Men who smoke, are overweight, and have high blood pressure and blood sugar can expect to live an average of 4.9 years less than the average American, while women with these often-preventable health problems are likely to live 4.1 years less, according to researchers from the Harvard School of Public Health.
HealthDay News reported March 23 that researchers were able to estimate the number of deaths that would have been prevented if these risk factors were not present. Researcher Majid Ezzati and colleagues found that these four health problems accounted for nearly 20 percent of the difference in life expectancy observed in populations across the U.S.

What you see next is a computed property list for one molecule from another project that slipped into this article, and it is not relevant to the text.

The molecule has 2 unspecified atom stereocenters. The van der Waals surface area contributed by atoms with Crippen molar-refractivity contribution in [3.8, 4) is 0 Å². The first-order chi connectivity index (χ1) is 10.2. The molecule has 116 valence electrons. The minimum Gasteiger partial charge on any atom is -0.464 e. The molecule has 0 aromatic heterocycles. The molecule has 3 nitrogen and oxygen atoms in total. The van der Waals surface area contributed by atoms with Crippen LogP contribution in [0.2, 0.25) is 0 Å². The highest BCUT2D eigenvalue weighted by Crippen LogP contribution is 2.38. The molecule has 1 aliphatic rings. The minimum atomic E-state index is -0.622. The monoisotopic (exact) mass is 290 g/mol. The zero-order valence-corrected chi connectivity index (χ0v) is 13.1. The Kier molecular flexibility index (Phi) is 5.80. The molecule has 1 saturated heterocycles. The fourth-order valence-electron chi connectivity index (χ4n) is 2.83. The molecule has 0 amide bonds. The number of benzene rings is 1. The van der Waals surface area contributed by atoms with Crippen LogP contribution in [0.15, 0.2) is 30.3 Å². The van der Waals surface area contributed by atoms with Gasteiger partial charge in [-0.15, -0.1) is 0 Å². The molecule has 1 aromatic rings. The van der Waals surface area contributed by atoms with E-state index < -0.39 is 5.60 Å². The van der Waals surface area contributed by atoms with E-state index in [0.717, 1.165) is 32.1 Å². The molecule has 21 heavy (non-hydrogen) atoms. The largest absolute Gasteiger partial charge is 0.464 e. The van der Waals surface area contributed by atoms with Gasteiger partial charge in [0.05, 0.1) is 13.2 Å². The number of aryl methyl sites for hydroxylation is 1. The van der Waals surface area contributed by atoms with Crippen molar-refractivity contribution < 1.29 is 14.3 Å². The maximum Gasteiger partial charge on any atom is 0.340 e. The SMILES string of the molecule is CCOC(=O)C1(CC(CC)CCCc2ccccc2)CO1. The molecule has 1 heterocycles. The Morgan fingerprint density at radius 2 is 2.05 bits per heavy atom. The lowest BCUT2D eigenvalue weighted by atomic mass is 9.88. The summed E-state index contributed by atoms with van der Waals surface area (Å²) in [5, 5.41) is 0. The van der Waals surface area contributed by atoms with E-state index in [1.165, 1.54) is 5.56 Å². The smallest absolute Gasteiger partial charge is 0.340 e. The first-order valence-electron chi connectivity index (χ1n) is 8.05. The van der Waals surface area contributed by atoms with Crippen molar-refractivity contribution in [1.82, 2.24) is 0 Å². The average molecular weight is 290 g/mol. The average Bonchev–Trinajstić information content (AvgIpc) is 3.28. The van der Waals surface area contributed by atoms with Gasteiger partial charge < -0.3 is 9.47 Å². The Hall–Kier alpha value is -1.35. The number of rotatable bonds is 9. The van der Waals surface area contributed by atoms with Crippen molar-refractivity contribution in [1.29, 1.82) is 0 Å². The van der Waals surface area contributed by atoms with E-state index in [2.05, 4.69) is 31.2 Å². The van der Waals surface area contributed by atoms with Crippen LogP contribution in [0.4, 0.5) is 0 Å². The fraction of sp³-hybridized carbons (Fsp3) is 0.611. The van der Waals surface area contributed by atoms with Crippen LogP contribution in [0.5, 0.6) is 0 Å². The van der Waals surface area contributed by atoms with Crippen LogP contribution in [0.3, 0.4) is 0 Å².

Ezzati said the mortality impact was especially great among poorer Americans, who lost between six and seven years from their life expectancy in some cases. Ezzati said that prevention should be targeted at the populations most at risk, such as black Americans living in the rural South. “When we talk about disease prevention and saving lives we shouldn't just talk about the numbers, we should talk about whose lives you are saving,” he said.
The study appears in the March 2010 issue of the journal PLoS Medicine.